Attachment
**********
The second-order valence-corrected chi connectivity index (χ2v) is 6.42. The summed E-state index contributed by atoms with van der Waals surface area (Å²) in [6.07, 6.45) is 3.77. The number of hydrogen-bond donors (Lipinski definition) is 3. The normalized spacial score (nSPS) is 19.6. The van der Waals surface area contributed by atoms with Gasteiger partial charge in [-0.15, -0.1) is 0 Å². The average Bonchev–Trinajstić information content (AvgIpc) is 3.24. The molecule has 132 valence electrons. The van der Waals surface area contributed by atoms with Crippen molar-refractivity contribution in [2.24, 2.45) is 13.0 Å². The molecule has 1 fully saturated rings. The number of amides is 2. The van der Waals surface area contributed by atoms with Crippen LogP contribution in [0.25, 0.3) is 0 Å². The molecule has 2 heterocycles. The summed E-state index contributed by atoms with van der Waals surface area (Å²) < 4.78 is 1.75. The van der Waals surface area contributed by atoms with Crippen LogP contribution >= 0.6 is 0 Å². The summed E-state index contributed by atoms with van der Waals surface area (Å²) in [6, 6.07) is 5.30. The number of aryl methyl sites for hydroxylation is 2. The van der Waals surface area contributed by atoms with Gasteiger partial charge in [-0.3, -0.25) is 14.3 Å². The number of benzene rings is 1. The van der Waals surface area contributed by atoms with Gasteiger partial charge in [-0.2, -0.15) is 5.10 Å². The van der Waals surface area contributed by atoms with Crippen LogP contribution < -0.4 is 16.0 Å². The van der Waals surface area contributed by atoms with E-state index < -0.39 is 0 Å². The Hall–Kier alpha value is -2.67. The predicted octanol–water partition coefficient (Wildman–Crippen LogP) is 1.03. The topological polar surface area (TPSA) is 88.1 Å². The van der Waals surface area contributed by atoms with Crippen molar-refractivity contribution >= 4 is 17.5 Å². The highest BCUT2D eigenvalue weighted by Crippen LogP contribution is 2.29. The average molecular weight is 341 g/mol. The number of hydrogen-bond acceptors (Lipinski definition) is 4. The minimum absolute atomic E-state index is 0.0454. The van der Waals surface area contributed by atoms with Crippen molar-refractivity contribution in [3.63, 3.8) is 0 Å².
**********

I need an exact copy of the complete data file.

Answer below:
The second-order valence-corrected chi connectivity index (χ2v) is 6.42. The summed E-state index contributed by atoms with van der Waals surface area (Å²) in [6.07, 6.45) is 3.77. The number of hydrogen-bond donors (Lipinski definition) is 3. The normalized spacial score (nSPS) is 19.6. The van der Waals surface area contributed by atoms with Gasteiger partial charge in [-0.15, -0.1) is 0 Å². The average Bonchev–Trinajstić information content (AvgIpc) is 3.24. The molecule has 132 valence electrons. The van der Waals surface area contributed by atoms with Crippen molar-refractivity contribution in [2.24, 2.45) is 13.0 Å². The molecule has 1 fully saturated rings. The number of amides is 2. The van der Waals surface area contributed by atoms with Crippen LogP contribution in [0.25, 0.3) is 0 Å². The molecule has 2 heterocycles. The summed E-state index contributed by atoms with van der Waals surface area (Å²) < 4.78 is 1.75. The van der Waals surface area contributed by atoms with Crippen LogP contribution >= 0.6 is 0 Å². The summed E-state index contributed by atoms with van der Waals surface area (Å²) in [6, 6.07) is 5.30. The number of aryl methyl sites for hydroxylation is 2. The van der Waals surface area contributed by atoms with Gasteiger partial charge in [-0.3, -0.25) is 14.3 Å². The number of benzene rings is 1. The van der Waals surface area contributed by atoms with Gasteiger partial charge in [-0.2, -0.15) is 5.10 Å². The van der Waals surface area contributed by atoms with Crippen LogP contribution < -0.4 is 16.0 Å². The van der Waals surface area contributed by atoms with E-state index < -0.39 is 0 Å². The Hall–Kier alpha value is -2.67. The predicted octanol–water partition coefficient (Wildman–Crippen LogP) is 1.03. The topological polar surface area (TPSA) is 88.1 Å². The van der Waals surface area contributed by atoms with Crippen molar-refractivity contribution >= 4 is 17.5 Å². The highest BCUT2D eigenvalue weighted by Crippen LogP contribution is 2.29. The average molecular weight is 341 g/mol. The number of hydrogen-bond acceptors (Lipinski definition) is 4. The minimum absolute atomic E-state index is 0.0454. The van der Waals surface area contributed by atoms with Crippen molar-refractivity contribution in [3.63, 3.8) is 0 Å².